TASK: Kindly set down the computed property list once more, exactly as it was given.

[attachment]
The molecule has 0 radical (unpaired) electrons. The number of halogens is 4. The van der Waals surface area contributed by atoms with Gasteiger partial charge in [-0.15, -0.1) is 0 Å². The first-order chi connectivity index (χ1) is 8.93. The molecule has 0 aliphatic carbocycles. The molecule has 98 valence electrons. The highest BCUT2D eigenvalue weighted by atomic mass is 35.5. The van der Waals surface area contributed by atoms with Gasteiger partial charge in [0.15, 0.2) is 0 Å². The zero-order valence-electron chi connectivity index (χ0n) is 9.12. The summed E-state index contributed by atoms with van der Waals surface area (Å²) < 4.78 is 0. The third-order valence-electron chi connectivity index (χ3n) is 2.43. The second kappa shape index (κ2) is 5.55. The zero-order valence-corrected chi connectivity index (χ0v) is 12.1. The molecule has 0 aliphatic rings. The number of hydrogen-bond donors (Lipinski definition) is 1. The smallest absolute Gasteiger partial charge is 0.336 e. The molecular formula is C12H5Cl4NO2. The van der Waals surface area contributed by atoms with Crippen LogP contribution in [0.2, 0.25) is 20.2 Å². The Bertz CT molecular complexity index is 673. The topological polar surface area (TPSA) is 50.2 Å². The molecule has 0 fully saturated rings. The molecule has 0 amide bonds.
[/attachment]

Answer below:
The molecule has 0 radical (unpaired) electrons. The number of halogens is 4. The van der Waals surface area contributed by atoms with Gasteiger partial charge in [-0.15, -0.1) is 0 Å². The first-order chi connectivity index (χ1) is 8.93. The molecule has 0 aliphatic carbocycles. The molecule has 98 valence electrons. The highest BCUT2D eigenvalue weighted by atomic mass is 35.5. The van der Waals surface area contributed by atoms with Gasteiger partial charge in [0.15, 0.2) is 0 Å². The zero-order valence-electron chi connectivity index (χ0n) is 9.12. The summed E-state index contributed by atoms with van der Waals surface area (Å²) < 4.78 is 0. The third-order valence-electron chi connectivity index (χ3n) is 2.43. The second kappa shape index (κ2) is 5.55. The zero-order valence-corrected chi connectivity index (χ0v) is 12.1. The molecule has 0 aliphatic rings. The number of hydrogen-bond donors (Lipinski definition) is 1. The smallest absolute Gasteiger partial charge is 0.336 e. The molecular formula is C12H5Cl4NO2. The van der Waals surface area contributed by atoms with Crippen LogP contribution in [0.2, 0.25) is 20.2 Å². The Bertz CT molecular complexity index is 673. The topological polar surface area (TPSA) is 50.2 Å². The molecule has 0 fully saturated rings. The molecule has 0 amide bonds.